My forehand hasn’t been better! :)

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Off Grid Laundry

Here we are in the middle of red dirt country, and as we prepare to build our new home, we get very, very dirty (and stinky)!  Rather than drive almost forty-five minutes down the hill to the nearest town to do laundry, we chose to set up our own washing facilities right here on our homestead.

After reading about off grid laundry systems on the internet, I became completely intrigued by the 5 gallon bucket and plunger method.

Five Gallon Off Grid Washing Machine

This is one way to make an off-grid washing machine! Believe it or not, this works well in a pinch. The only power needed to run this washing machine is a little bit of elbow grease!

First, get a 5 gallon bucket with a tight fitting lid – preferably one that screws off.  Then purchase a toilet plunger – you know, the rubbery type with the (usually) wooden handle.  Now cut a hole in the lid of the bucket right in the center just big enough for the handle of the plunger to fit through.  Then, cut a few holes in the rubbery part of the plunger.  Your washing machine is now finished.  Just pour water in the bucket, add soap, or detergent, or soap nuts, etc., then add your laundry items, push the plunger in among your laundry items, place the lid on the bucket with the plunger handle going up and through the hole…

then plunge, plunge, plunge!  Once you think your laundry is clean, dump out the water, add rinse water, put the plunger back in and the lid back on and…

plunge, plunge, plunge!

Sounds simple, right!  It also sounds like a lot of work!  ;)

Yeah – I want to be off-grid, but I never said I didn’t want some modern conveniences!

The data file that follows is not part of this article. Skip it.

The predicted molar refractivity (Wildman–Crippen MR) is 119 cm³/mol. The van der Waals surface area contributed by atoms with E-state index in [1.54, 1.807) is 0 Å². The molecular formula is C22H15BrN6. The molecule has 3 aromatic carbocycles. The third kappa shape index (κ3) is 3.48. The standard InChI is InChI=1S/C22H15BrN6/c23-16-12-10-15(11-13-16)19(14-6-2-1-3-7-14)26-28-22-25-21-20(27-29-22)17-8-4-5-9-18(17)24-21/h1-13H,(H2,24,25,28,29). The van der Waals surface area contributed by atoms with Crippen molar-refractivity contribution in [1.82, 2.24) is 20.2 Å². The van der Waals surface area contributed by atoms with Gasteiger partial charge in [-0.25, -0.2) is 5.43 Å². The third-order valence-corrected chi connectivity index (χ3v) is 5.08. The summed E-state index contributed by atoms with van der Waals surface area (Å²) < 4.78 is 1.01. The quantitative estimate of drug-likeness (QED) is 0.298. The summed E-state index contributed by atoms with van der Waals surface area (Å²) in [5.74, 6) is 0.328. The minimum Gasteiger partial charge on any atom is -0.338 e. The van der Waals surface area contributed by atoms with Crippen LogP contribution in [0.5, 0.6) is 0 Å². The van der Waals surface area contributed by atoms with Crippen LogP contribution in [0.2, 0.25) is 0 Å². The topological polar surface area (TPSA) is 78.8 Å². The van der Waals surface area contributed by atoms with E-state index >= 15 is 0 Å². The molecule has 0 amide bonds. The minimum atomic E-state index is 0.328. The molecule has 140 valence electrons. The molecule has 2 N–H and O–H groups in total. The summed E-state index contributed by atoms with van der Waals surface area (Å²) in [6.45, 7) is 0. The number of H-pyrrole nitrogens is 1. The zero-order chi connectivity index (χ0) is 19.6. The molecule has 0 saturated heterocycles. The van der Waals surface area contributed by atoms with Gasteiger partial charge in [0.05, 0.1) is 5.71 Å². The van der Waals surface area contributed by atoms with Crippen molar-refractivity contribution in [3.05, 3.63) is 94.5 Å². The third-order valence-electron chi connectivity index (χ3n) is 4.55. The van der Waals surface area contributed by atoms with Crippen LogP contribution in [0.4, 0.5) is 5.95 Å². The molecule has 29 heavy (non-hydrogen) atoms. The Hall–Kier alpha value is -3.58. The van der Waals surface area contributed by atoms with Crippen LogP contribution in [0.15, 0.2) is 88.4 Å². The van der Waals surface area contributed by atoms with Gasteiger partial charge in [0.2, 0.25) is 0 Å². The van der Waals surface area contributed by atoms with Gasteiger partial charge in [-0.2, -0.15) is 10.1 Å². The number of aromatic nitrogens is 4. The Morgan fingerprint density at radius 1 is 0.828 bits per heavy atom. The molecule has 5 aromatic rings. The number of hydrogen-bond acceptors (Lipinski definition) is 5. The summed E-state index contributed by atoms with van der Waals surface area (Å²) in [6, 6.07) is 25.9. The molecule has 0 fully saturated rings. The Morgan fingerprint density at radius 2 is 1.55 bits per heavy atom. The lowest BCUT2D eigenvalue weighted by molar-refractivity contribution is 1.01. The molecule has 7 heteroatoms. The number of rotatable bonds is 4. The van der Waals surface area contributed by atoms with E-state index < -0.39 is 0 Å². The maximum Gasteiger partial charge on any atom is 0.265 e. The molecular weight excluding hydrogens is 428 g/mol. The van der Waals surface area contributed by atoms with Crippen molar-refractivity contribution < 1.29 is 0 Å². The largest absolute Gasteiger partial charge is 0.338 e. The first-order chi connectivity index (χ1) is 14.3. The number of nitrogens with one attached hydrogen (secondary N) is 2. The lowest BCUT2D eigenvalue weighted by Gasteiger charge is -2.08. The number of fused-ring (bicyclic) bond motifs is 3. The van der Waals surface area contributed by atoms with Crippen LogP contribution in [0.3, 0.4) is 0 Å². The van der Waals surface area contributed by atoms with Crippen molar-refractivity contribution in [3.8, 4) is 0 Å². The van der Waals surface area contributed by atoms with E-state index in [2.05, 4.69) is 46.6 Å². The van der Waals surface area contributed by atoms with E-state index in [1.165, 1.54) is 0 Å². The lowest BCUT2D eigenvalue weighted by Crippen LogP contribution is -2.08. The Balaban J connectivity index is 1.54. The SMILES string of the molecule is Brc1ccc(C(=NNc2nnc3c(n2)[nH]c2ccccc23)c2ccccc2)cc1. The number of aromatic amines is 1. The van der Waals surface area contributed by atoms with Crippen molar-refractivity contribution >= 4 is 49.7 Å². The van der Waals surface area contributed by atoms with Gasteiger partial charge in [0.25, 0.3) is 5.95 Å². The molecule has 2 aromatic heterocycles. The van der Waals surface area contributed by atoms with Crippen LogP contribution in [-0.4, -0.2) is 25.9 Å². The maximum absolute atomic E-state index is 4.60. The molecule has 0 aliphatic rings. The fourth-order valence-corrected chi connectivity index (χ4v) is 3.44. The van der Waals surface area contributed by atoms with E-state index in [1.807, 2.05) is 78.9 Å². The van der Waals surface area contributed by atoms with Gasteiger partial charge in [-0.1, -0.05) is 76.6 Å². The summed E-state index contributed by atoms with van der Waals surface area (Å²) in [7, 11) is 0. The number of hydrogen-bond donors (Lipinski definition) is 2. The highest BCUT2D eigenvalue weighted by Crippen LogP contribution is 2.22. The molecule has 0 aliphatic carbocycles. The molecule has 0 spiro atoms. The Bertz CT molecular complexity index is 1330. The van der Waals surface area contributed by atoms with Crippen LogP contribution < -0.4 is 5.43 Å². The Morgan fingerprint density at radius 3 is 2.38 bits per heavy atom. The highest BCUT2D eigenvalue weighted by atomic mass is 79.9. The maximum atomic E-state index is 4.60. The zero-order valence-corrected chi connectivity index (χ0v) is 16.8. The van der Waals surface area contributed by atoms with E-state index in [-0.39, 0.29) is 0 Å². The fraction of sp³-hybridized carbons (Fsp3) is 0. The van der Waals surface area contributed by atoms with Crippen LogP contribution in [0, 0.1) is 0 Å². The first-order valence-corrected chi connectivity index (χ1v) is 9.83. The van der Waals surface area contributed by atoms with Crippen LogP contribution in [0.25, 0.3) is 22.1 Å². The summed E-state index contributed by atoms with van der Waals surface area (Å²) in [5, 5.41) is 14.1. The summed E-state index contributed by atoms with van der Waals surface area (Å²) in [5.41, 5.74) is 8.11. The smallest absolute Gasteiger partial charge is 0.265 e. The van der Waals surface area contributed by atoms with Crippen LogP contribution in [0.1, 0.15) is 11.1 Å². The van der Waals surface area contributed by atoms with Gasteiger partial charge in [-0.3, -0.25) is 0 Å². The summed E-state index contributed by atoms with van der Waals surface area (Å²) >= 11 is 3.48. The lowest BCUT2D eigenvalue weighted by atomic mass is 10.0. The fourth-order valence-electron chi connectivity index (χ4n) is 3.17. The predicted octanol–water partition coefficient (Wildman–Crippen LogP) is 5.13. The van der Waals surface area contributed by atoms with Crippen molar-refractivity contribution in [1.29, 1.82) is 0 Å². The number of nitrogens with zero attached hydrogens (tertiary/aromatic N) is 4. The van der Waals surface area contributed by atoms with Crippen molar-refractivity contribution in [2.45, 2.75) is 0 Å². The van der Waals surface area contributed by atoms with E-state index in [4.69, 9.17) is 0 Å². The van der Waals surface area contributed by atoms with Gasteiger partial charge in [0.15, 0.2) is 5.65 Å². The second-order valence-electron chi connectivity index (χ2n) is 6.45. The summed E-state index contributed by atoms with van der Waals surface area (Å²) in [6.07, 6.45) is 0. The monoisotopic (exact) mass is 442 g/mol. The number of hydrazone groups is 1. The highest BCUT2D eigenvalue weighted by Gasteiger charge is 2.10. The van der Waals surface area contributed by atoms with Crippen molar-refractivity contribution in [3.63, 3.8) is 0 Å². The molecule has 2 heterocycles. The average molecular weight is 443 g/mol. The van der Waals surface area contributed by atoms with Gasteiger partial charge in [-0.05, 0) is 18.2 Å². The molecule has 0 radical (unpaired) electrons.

So, we set up a laundry room in our new metal shed…

Off Grid Laundry

My new laundry room. All the modern conveniences but off the power grid!

The washing machine is our old one from the house we sold down in the valley.  It is getting old, but still works just fine.  We found an almost new propane dryer on Craigslist for cheap, and set that up right next to the washer.  Do you like those shelves?  The shelves were once a waterbed headboard from years back.  Luckily, my ingenious pack-rat husband (“this may come in handy someday” is his favorite saying), found it was just the right size for our new laundry room.

We run the washing machine and dryer with our generator.  We found that it was easier and faster to fill up the washing machine directly with the hose.  We also heat water in a large bucket with a propane cook stove, and pour that directly into the washing machine. That way, we don’t have to turn on the generator until the tub is full of water and laundry.

Our solar dryer outside our new laundry room.

Our solar dryer outside our new laundry room.

Of course, we don’t use the dryer much right now because it’s summertime, so we use the solar dryer outside!  However, in the winter the propane dryer will come in very handy,

One concern of ours, however, was the use of harsh detergents and the disposal of the wash water.  What we did was set up a french drain system for the gray water (wash water) and this works very well.  But, what about the detergents that could potentially harm the trees and bushes in the vicinity of the drain, much less foul the soil?  The solution came last week in the mail!

How to do laundry off grid

All of this was sent to me in the mail a few weeks ago. Four wood dryer balls, five laundry nuts with bag, and six packets of organic laundry soap! I couldn’t wait to try them out!

Amanda Powell, from Econuts, was kind enough to send me a package of soapnuts, along with a package of wood dryer balls and several packets of organic laundry detergent. You may have seen this company when they were featured on “Shark Tank” on ABC.  Not only are their products eco-friendly, but so is their packaging – they use little to no plastic, which is great for our environment!  I had heard of soapnuts before and was very interested in trying them!

I tried several loads of wash with the soapnuts.  My honest opinion?  They work great on my undies, bath towels and sheets.  My blouses and slacks got clean with the soapnuts also.  However (I am being honest here), it did not work so well on our red-dirt-stained work clothing.  I had to rewash those with a mild detergent to get the ground in dirt and sweat stains (and smells) out.